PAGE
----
Thursday, May 23, 2013

How I ended up clutching a sign by the baseball field

Connor's baseball sign.

I'm mid-way into my freshman season as a baseball mom.  It's being a learning curve.  I've become a student of other baseball moms, the moms that have a half-dozen seasons tucked under their belts.  These moms have it down.  They bring the right equipment: comfy chairs, packed coolers, icy cold water jugs, an array of sunscreens.  They know exactly where to set up "camp," the spot with maximum shade and unobstructed views.  They can rattle off the league rules as quickly as their addresses.

I aspire to be a seasoned, knowledgeable baseball mom.  I'm just not there.

As a novice, I was unsure how to answer one of Connor's early requests.

"You need to make a baseball sign," he begged.

"Really?" I asked.  "Moms bring baseball signs to the ball park?"

He nodded and replied, "Yes, they bring signs to show support for their kids."

In the dash out the door for the first game, making a sign was forgotten.  But at the baseball field, I noted the absence of signs.  I passed on this observation to Connor after the game, but he was undeterred.  I needed to make a sign, he prodded.

Over the next several days I continued to forget about the sign.  Soon, Connor took matters into his own hands and made his own sign.  He wrote, "Eight is great.  Go Rays."  (Connor is number eight.)  He then attached Collin, his four year old brother's, name to the sign.  Collin may have mastered many four-year-old skills (getting dressed, brushing his teeth, throwing a tantrum), but sign making is not one of them.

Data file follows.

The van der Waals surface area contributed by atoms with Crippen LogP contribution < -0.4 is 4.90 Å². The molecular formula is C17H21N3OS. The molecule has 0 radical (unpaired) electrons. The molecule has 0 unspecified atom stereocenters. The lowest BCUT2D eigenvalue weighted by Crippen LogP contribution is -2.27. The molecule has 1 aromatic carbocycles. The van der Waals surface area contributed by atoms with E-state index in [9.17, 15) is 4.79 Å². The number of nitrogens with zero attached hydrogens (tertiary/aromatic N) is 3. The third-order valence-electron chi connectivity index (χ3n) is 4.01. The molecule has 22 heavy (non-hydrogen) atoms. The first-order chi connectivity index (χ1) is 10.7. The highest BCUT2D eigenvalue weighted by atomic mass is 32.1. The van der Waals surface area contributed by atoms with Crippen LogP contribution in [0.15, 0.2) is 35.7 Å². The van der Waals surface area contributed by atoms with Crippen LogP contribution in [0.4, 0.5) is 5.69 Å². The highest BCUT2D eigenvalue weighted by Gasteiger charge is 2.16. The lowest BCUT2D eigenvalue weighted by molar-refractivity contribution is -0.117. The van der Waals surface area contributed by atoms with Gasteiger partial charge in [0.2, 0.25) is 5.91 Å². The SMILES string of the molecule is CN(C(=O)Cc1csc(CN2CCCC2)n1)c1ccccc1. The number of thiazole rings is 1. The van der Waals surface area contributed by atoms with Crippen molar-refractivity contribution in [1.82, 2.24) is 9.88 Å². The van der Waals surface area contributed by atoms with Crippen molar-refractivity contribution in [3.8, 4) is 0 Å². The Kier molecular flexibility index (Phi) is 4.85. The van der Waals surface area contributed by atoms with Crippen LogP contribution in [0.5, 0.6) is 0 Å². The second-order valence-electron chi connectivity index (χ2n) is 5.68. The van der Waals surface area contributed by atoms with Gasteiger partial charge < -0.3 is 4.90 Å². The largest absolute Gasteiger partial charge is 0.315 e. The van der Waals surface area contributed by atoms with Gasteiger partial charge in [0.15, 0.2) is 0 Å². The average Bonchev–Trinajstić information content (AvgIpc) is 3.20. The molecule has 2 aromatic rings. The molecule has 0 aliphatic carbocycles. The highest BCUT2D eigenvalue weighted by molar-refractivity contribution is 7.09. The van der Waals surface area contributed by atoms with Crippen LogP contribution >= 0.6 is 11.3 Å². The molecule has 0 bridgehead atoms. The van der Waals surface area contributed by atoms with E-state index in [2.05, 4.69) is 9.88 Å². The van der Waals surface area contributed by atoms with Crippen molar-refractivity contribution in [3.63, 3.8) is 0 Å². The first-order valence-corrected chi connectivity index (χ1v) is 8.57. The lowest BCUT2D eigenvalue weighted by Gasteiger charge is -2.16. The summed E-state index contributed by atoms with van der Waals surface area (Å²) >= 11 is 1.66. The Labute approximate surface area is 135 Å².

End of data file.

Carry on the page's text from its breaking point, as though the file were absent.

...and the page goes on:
Connor beamed as he handed me the sign and uttered that familiar request, "Bring the sign to the game!"

What's a mother to do?  I brought the sign.

When we first hit the ball park, rain pelleted the field.  The little boys and I realized the sign could also serve as an umbrella of sorts and so we savored the sign.  But when the skies cleared, the sign needed to be transformed back to its original purpose.  I imagined that other parents glanced at the sign and wondered if I was a zealot or a nut.

I certainly felt foolish lugging around this big sign, but carrying the sign wasn't about me, it was about him.  Whether or not I looked like a tool field side mattered little as long as Connor glanced at the sign and knew he was loved and supported.

And that's how I ended up making the rookie mistake of bringing a sign to the field, but I'm happy with my blunder (and so was Connor).

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